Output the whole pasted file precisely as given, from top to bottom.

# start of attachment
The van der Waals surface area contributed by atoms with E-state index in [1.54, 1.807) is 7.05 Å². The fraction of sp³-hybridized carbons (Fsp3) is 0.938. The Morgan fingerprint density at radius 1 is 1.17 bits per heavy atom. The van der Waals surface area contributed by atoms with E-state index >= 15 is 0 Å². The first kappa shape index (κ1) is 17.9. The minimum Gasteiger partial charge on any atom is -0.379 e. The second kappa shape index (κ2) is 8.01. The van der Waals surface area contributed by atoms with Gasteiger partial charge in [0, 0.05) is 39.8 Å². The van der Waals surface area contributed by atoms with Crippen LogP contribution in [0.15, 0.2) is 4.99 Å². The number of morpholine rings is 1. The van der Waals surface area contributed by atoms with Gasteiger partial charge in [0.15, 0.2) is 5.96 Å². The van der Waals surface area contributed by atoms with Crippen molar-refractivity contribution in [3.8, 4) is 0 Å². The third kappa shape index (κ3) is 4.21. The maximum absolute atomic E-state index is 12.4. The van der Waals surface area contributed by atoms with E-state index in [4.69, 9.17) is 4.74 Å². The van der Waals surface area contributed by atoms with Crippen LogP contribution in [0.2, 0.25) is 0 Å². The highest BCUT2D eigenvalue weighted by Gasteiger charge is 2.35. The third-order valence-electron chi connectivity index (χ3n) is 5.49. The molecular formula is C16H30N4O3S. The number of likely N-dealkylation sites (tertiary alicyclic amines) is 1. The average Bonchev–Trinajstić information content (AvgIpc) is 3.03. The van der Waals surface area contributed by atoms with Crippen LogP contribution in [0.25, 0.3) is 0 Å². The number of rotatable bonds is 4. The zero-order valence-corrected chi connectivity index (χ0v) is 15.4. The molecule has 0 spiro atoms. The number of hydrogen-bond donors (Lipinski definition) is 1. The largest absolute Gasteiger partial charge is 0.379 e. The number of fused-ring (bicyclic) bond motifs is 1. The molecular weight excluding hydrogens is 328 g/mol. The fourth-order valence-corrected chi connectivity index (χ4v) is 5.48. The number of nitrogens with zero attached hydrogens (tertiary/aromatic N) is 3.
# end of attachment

The van der Waals surface area contributed by atoms with E-state index in [1.54, 1.807) is 7.05 Å². The fraction of sp³-hybridized carbons (Fsp3) is 0.938. The Morgan fingerprint density at radius 1 is 1.17 bits per heavy atom. The van der Waals surface area contributed by atoms with E-state index >= 15 is 0 Å². The first kappa shape index (κ1) is 17.9. The minimum Gasteiger partial charge on any atom is -0.379 e. The second kappa shape index (κ2) is 8.01. The van der Waals surface area contributed by atoms with Gasteiger partial charge in [0, 0.05) is 39.8 Å². The van der Waals surface area contributed by atoms with Crippen LogP contribution in [0.15, 0.2) is 4.99 Å². The number of morpholine rings is 1. The van der Waals surface area contributed by atoms with Gasteiger partial charge in [0.15, 0.2) is 5.96 Å². The van der Waals surface area contributed by atoms with Crippen molar-refractivity contribution in [3.8, 4) is 0 Å². The third kappa shape index (κ3) is 4.21. The maximum absolute atomic E-state index is 12.4. The van der Waals surface area contributed by atoms with E-state index in [4.69, 9.17) is 4.74 Å². The van der Waals surface area contributed by atoms with Crippen LogP contribution in [0.2, 0.25) is 0 Å². The highest BCUT2D eigenvalue weighted by Gasteiger charge is 2.35. The third-order valence-electron chi connectivity index (χ3n) is 5.49. The molecular formula is C16H30N4O3S. The number of likely N-dealkylation sites (tertiary alicyclic amines) is 1. The average Bonchev–Trinajstić information content (AvgIpc) is 3.03. The van der Waals surface area contributed by atoms with Crippen LogP contribution in [0.25, 0.3) is 0 Å². The number of rotatable bonds is 4. The zero-order valence-corrected chi connectivity index (χ0v) is 15.4. The molecule has 0 spiro atoms. The number of hydrogen-bond donors (Lipinski definition) is 1. The largest absolute Gasteiger partial charge is 0.379 e. The number of fused-ring (bicyclic) bond motifs is 1. The molecular weight excluding hydrogens is 328 g/mol. The fourth-order valence-corrected chi connectivity index (χ4v) is 5.48. The number of nitrogens with zero attached hydrogens (tertiary/aromatic N) is 3.